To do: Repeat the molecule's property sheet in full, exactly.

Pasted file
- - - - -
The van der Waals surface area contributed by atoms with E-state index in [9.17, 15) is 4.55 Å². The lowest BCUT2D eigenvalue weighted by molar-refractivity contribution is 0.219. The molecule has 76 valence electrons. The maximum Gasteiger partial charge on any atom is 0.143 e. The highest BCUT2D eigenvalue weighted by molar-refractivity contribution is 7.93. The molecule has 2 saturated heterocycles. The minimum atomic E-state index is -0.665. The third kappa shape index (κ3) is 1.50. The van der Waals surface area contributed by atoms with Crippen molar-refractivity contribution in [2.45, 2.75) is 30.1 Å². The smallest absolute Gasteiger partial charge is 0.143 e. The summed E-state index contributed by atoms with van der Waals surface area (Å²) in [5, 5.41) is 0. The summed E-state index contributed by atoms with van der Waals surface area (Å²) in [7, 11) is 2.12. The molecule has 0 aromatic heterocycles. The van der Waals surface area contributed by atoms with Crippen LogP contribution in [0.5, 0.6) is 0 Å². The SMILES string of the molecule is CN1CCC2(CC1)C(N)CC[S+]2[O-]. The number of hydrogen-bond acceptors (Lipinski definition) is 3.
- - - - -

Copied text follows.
The van der Waals surface area contributed by atoms with E-state index in [9.17, 15) is 4.55 Å². The lowest BCUT2D eigenvalue weighted by molar-refractivity contribution is 0.219. The molecule has 76 valence electrons. The maximum Gasteiger partial charge on any atom is 0.143 e. The highest BCUT2D eigenvalue weighted by molar-refractivity contribution is 7.93. The molecule has 2 saturated heterocycles. The minimum atomic E-state index is -0.665. The third kappa shape index (κ3) is 1.50. The van der Waals surface area contributed by atoms with Crippen molar-refractivity contribution in [2.45, 2.75) is 30.1 Å². The smallest absolute Gasteiger partial charge is 0.143 e. The summed E-state index contributed by atoms with van der Waals surface area (Å²) in [5, 5.41) is 0. The summed E-state index contributed by atoms with van der Waals surface area (Å²) in [7, 11) is 2.12. The molecule has 0 aromatic heterocycles. The van der Waals surface area contributed by atoms with Crippen LogP contribution in [0.5, 0.6) is 0 Å². The SMILES string of the molecule is CN1CCC2(CC1)C(N)CC[S+]2[O-]. The number of hydrogen-bond acceptors (Lipinski definition) is 3.